사대주의 (Sadaejuui) in Korea: Part 5

Rebecca Ghim
4 min readNov 29, 2020

Editing Past and Current Photos

1. The first picture is a scan of an old picture of me and my dad at an exhibition. The sculpture in the background is a white cast of clearly European artwork. I chose to replace the sculpture with King Sejong the Great because I wanted to reference him and his accomplishments. “King Sejong, whose epithet is “the Great,” is considered to have been one of the most outstanding Korean kings of the Choson Kingdom (1392–1910). […] He promoted research in the cultural, economic, and political heritage of Korea, and he sponsored many new developments in the areas of science, philosophy, music, and linguistics. […] He promoted cultural, economic, and scientific research. He instituted hangul, the Korean script.” 2. This is a scanned photo of my aunt and dad’s graduation. My dad has been really diligent in documenting his past, but not my mom. I don’t have any pictures of her, but I wanted a narrative for her in the album as well, so I’ve shared the album as her in this picture. I’ve changed their graduation caps from the American kind to the Korean scholar hats from the Joseon era. I referenced Sungkyunkwan University’s graduation caps because they were founded in 1398 by King Taejo and their campus and graduation garments have been preserved since then. 3. This scanned photo is of my dad in high school where he was obligated to take a military class under the dictatorship of Jeonghee Park, the former president. He was an army general that assumed political power, which has affected our ideology in terms of where we stand with the US and Noth Korea. I narrated in the film that he voluntarily enlisted in the army to serve our country because the compulsory military service has ended after the unification between North and South Korea.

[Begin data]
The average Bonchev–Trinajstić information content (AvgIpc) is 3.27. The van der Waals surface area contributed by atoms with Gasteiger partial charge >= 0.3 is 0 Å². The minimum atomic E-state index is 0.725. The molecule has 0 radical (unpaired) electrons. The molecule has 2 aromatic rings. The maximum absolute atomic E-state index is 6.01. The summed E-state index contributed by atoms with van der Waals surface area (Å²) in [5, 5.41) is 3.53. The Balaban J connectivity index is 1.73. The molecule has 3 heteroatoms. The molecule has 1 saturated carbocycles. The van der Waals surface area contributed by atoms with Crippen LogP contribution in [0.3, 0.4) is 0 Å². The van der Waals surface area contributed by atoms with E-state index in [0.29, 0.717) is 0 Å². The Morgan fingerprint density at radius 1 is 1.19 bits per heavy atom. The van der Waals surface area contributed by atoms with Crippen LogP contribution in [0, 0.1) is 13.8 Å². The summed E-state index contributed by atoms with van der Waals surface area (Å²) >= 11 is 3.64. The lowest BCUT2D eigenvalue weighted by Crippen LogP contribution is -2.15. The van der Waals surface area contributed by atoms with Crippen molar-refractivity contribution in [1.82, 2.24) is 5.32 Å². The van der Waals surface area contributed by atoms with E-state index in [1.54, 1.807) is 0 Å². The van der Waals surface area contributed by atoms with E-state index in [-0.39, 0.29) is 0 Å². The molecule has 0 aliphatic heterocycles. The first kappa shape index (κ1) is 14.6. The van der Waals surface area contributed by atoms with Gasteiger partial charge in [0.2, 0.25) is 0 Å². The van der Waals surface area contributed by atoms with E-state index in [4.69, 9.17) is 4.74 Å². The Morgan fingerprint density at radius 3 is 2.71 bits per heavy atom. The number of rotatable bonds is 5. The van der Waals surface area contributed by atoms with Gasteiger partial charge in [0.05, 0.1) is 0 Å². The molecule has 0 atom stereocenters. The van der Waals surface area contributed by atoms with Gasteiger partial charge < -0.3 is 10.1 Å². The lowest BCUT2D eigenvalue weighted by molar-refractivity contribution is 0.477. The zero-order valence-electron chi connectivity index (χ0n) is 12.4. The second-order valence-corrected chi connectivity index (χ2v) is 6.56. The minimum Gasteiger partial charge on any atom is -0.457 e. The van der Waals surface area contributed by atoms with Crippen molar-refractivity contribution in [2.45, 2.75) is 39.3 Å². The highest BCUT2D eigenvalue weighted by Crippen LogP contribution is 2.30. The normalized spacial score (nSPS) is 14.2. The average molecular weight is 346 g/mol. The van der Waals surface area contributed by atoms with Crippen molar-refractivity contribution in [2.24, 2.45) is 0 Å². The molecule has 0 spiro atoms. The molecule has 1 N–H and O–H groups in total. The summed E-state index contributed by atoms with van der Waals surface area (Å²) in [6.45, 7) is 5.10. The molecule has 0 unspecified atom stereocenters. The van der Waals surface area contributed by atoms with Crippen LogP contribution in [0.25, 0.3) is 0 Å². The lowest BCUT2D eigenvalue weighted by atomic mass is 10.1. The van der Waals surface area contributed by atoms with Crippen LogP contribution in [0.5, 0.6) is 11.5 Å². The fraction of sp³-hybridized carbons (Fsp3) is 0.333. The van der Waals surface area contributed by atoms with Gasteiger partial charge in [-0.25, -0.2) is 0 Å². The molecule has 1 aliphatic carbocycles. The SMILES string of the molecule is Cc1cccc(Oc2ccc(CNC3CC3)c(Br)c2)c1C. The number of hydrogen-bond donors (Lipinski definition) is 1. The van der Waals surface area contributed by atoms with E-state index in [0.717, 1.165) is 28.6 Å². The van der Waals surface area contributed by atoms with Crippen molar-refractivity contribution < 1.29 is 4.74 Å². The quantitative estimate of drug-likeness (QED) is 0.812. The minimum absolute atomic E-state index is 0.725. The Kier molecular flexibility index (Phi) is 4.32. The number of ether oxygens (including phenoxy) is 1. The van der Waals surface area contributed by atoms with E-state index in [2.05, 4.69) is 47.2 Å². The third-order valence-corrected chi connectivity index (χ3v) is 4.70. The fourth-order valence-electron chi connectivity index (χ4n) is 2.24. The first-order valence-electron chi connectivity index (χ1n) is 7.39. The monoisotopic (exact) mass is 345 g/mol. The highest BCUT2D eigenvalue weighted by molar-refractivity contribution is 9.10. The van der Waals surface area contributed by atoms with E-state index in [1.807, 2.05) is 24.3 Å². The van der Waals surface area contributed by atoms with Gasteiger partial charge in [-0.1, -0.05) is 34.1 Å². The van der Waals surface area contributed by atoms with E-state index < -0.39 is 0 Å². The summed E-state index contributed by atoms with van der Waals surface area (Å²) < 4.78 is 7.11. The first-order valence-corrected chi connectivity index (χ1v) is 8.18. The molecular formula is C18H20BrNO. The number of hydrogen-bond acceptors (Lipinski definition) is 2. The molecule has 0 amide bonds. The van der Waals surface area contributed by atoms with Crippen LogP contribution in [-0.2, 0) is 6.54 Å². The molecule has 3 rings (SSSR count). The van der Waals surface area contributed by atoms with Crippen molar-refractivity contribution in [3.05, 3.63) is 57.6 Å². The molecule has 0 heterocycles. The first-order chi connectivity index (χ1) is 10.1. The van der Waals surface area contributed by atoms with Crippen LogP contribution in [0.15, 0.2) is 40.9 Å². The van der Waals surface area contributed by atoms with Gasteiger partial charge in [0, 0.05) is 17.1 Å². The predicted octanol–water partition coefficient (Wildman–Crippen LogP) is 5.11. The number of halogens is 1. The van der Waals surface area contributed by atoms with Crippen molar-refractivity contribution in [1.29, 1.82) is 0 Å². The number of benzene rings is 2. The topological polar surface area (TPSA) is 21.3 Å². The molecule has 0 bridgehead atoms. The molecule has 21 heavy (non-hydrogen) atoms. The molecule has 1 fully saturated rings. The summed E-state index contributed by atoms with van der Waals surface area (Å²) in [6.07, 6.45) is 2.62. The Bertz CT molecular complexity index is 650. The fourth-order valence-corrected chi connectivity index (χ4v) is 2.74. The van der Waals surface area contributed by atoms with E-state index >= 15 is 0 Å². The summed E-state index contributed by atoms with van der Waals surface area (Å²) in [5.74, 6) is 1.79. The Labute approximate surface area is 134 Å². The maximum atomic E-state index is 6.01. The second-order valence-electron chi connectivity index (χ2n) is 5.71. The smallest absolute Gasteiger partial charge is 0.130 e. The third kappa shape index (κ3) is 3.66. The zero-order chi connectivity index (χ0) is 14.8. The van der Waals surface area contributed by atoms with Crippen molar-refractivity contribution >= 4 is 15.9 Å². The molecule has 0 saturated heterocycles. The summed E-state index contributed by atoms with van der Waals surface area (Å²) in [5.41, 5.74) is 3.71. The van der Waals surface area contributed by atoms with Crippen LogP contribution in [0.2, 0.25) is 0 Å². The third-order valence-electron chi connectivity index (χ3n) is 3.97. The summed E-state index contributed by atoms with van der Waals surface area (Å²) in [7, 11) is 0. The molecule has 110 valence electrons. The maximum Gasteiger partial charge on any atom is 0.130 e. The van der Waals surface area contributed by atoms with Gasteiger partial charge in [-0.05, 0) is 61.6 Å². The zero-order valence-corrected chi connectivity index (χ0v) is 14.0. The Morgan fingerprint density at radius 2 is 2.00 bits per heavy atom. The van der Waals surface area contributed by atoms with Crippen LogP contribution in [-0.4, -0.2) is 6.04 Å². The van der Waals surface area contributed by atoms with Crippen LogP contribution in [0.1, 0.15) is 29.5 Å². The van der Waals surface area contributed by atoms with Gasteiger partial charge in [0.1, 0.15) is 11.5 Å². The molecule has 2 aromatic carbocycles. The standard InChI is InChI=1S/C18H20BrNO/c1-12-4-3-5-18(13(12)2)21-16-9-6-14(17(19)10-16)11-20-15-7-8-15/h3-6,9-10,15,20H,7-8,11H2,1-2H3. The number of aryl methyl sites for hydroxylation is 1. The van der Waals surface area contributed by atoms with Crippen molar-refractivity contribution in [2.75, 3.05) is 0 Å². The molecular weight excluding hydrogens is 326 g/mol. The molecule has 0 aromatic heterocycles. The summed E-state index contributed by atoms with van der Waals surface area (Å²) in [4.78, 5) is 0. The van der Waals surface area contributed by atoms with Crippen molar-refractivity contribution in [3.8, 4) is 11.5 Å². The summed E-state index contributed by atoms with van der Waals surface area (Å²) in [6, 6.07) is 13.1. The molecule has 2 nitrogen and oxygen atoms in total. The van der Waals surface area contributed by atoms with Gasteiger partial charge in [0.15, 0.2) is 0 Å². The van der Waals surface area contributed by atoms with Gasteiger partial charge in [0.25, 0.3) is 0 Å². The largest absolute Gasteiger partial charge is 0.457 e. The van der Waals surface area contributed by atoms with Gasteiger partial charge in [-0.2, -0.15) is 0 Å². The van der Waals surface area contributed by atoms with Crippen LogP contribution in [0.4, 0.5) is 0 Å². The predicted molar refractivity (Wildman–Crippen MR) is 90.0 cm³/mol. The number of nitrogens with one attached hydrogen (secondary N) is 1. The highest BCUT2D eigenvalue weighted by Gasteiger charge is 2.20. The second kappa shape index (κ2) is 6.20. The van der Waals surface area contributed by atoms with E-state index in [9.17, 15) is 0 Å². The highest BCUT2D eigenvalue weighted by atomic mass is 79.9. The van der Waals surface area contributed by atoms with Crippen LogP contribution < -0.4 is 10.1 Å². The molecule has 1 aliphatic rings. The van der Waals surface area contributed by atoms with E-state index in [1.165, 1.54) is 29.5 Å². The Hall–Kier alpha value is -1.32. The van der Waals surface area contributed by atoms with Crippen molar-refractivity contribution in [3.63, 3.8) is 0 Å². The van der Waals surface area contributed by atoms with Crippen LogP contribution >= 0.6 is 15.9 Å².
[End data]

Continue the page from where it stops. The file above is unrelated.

4. For this scanned photo, I edited my lego toys for Korean traditional toys such as 윷놀이, 팽이, 딱지, and other figure dolls. This photo took a lot of time, but it had the least cultural or historical context other than what Korean toys look like. 5. This is a scanned photo of my sister wearing a shirt with a Miki-mouse on it, which I’ve edited to have 둘리 instead, which is a Korean cartoon that we’ve watched growing up in the 90s. 6. This is a photo that I took of my brother, I’ve added the solar panels and beehives to fulfill my dream of having a house that had both. I think because of the eco-friendly nature of our culture, our lifestyle would’ve remained sustainable.
7. This photo is me looking into 장독대 (jangdokdae) which is a clay pot to contain our sauce and kimchi in the ground to keep it cool. It’s rarely used now, but they’re often seen as decorations. 8. I’ve added the little pot on top of the fire to show a traditional method of brewing medicine in oriental medicine. We have had a long relationship with herbal medicine and acupuncture, so I wanted to portray this heritage with the clay fireplace. 9. I’ve added Korean traditional makeup containers, which contained saffron or powder. The perception of beauty I think wouldn’t have changed that much in terms of skin because we’ve always related white skin with less labor and more class. However, I think plastic surgery to look more Western wouldn’t have been as advance.